Monday, April 18, 2011

Homegrown - My top 5 favourite plants to grow

Liz, over at Eight Acres, got me thinking about what my favourite plants to grow in the vegetable garden are. You can read her top five vegetables for beginner gardeners here.

My top five has changed recently. Once upon a time I would have rated spinach and silverbeet right up there, but now that I've learned it's best not to eat them raw (my favourite way to eat them), I just don't have as much use for them. They're still handy for chucking into lasagnes and things, but not useful on a daily basis like I once thought they were.

So what did make my top five? As it happens, four of the five are shown in this next photograph:

 And here is the complete list, in no particular order:

1. Beans

Beans are great because you can plant them in spring and then again in summer to get a continuous supply over two or more seasons. They add a nice crunch to salads and stir-fries, but are also delicious boiled up and served with a little butter as an easy side dish that's toddler-friendly.

This year I planted a golden variety and a green variety, both from King Seeds. Both were nice, but the golden variety has lasted longer and produced more, so it's the winner in my books.

Green bean recipes

2. Carrots

One of the best things about carrots is that they have a nice long harvest period; You don't need to wait till they're the perfect size, just pick them whenever needed even if that means you only eat baby carrots at first.

I've said it before, but there really is something nice about knowing the carrots you're eating have come from pesticide-free earth. I don't even bother peeling mine, just scrub them down and eat them as is. And there is something satisfying about kneeling down into the dirt to dig up dinner, not knowing what size or shape of carrot you're going to get till it's above the surface.

This year I planted purple and orange carrots, and enjoyed them both although the orange ones seemed to do better health-wise. Most of my purple carrots have died off, while the orange ones are still going strong.

Carrot recipes
I find carrots useful for all the same meals as beans, as well as this easy Carrot and Apple Salad. They're also nice eaten raw with a creamy dip like guacamole or queso.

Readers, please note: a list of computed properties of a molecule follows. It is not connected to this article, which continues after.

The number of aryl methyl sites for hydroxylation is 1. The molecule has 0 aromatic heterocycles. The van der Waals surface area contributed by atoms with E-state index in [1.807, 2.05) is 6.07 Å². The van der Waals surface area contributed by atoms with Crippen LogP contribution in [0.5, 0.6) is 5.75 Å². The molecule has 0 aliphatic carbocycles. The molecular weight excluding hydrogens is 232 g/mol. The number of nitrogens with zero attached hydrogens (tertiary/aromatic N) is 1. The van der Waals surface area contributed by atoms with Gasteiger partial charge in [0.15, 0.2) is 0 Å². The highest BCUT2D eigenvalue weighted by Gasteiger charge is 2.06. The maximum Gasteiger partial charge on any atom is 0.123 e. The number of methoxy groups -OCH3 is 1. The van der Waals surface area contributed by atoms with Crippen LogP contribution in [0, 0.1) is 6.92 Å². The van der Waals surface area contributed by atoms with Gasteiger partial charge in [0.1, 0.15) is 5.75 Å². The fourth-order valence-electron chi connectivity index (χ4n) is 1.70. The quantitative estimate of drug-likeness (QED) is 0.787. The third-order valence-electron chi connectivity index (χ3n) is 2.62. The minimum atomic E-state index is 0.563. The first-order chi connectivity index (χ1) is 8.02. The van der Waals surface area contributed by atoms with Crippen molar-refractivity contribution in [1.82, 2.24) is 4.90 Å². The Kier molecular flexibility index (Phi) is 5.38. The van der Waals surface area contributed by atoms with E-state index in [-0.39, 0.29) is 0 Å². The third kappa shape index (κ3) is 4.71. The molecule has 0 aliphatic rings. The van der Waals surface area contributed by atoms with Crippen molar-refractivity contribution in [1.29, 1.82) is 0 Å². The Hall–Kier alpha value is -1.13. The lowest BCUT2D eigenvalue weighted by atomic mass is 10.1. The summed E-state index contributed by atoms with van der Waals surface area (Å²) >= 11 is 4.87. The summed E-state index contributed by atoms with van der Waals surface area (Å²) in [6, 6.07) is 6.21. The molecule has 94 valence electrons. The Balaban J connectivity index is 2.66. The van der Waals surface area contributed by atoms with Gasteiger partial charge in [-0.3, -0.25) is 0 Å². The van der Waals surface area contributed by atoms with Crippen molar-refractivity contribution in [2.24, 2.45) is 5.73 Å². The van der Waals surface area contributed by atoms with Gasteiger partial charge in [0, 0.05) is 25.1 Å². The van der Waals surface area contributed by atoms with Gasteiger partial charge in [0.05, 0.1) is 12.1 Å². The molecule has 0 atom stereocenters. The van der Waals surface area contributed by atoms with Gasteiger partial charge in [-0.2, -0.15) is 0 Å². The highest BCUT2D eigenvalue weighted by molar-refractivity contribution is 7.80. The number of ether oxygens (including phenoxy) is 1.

3. Cherry tomatoes

Cherry tomatoes are so expensive to buy, but so easy to grow. And they're popular with kids and adults alike. In fact, they're a great way to get kids interested in the garden. L was quick to learn where the yummy red tomatoes came from, and would help herself while I hung out washing or picked other produce from the garden.

This year I planted a number of Sweet 100s, bought from my local Palmers Garden Centre. I initially started growing a whole variety of plants from King Seeds packets, but we were too late moving to Wellington and I realised I was going to miss the season if I didn't plant store-bought seedlings instead.

Cherry tomato recipes
I usually throw my cherry tomatoes into salads, but if you've got plenty to spare they can also be used in cooked dishes such as:

4. Zucchinis

What a prolific producer the zucchini plant is. With one or more of these growing in your garden, you'll always having a vegetable to cook up for dinner.

I've yet to run into the problem that some of my gardening friends have had of growing too many zucchinis. If I have excess, I simply grate them up and freeze them for later use. When my zucchinis are growing well, I make sure I use them for baking as well as for dinners.

This year I planted two golden zucchinis and two green zucchinis, both from King Seeds. The green did a lot better than the gold for some reason, producing more, bigger and healthier zucchinis.

Zucchini recipes

5. Rosemary

If I could only grow one herb, it would be rosemary. That's because you plant it once, and it seems you've got it for life.

Rosemary recipes
I love the aroma of rosemary and often use it as a simple garnish on roast vegetables. I also use it to season roast chickens by simply placing a few sprigs inside the chicken along with a whole peeled onion or two lemon halves before cooking.

So that's my list of favourites. What are your top five must-grow plants? I'd love to hear from you.


  1. I know this is an old post, but I have to tell you that you've inspired me to grow zucchini this year. Must find room for it!

  2. Hey Gwen, zucchini is awesome. Give yourself a big spot on its own planted on a mound so the leaves can sprawl out. If you like you can plant 3 radishes at its base to help keep bugs away, but other than that it prefers to keep its own company.
    Good luck with the garden. Paul told me you're getting into it!


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